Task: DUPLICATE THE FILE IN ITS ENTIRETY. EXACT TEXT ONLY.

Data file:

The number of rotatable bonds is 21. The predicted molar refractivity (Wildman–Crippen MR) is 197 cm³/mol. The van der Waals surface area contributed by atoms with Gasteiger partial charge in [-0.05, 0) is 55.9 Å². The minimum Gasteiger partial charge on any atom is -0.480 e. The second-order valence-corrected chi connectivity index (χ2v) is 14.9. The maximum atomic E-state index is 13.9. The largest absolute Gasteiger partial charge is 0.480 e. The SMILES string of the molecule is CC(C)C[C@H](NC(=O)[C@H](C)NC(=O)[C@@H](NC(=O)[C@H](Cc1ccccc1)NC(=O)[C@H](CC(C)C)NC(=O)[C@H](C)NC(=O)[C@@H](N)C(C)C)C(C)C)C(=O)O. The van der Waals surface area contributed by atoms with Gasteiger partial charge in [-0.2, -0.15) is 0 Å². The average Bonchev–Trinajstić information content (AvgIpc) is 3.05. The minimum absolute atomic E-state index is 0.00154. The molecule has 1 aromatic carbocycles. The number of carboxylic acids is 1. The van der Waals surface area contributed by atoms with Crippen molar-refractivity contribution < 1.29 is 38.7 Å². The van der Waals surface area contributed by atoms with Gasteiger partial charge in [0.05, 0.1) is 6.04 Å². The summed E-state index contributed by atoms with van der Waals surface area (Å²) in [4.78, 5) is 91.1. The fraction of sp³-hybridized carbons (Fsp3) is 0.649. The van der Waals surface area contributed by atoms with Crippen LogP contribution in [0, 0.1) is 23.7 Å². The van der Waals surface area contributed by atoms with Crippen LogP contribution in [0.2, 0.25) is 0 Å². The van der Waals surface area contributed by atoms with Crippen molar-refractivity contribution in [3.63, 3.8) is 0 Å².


The number of rotatable bonds is 21. The predicted molar refractivity (Wildman–Crippen MR) is 197 cm³/mol. The van der Waals surface area contributed by atoms with Gasteiger partial charge in [-0.05, 0) is 55.9 Å². The minimum Gasteiger partial charge on any atom is -0.480 e. The second-order valence-corrected chi connectivity index (χ2v) is 14.9. The maximum atomic E-state index is 13.9. The largest absolute Gasteiger partial charge is 0.480 e. The SMILES string of the molecule is CC(C)C[C@H](NC(=O)[C@H](C)NC(=O)[C@@H](NC(=O)[C@H](Cc1ccccc1)NC(=O)[C@H](CC(C)C)NC(=O)[C@H](C)NC(=O)[C@@H](N)C(C)C)C(C)C)C(=O)O. The van der Waals surface area contributed by atoms with Gasteiger partial charge in [-0.2, -0.15) is 0 Å². The average Bonchev–Trinajstić information content (AvgIpc) is 3.05. The minimum absolute atomic E-state index is 0.00154. The molecule has 1 aromatic carbocycles. The number of carboxylic acids is 1. The van der Waals surface area contributed by atoms with Crippen molar-refractivity contribution < 1.29 is 38.7 Å². The van der Waals surface area contributed by atoms with Gasteiger partial charge in [0.05, 0.1) is 6.04 Å². The summed E-state index contributed by atoms with van der Waals surface area (Å²) in [4.78, 5) is 91.1. The fraction of sp³-hybridized carbons (Fsp3) is 0.649. The van der Waals surface area contributed by atoms with Crippen LogP contribution in [0, 0.1) is 23.7 Å². The van der Waals surface area contributed by atoms with Crippen LogP contribution in [0.2, 0.25) is 0 Å². The van der Waals surface area contributed by atoms with Crippen molar-refractivity contribution in [3.63, 3.8) is 0 Å².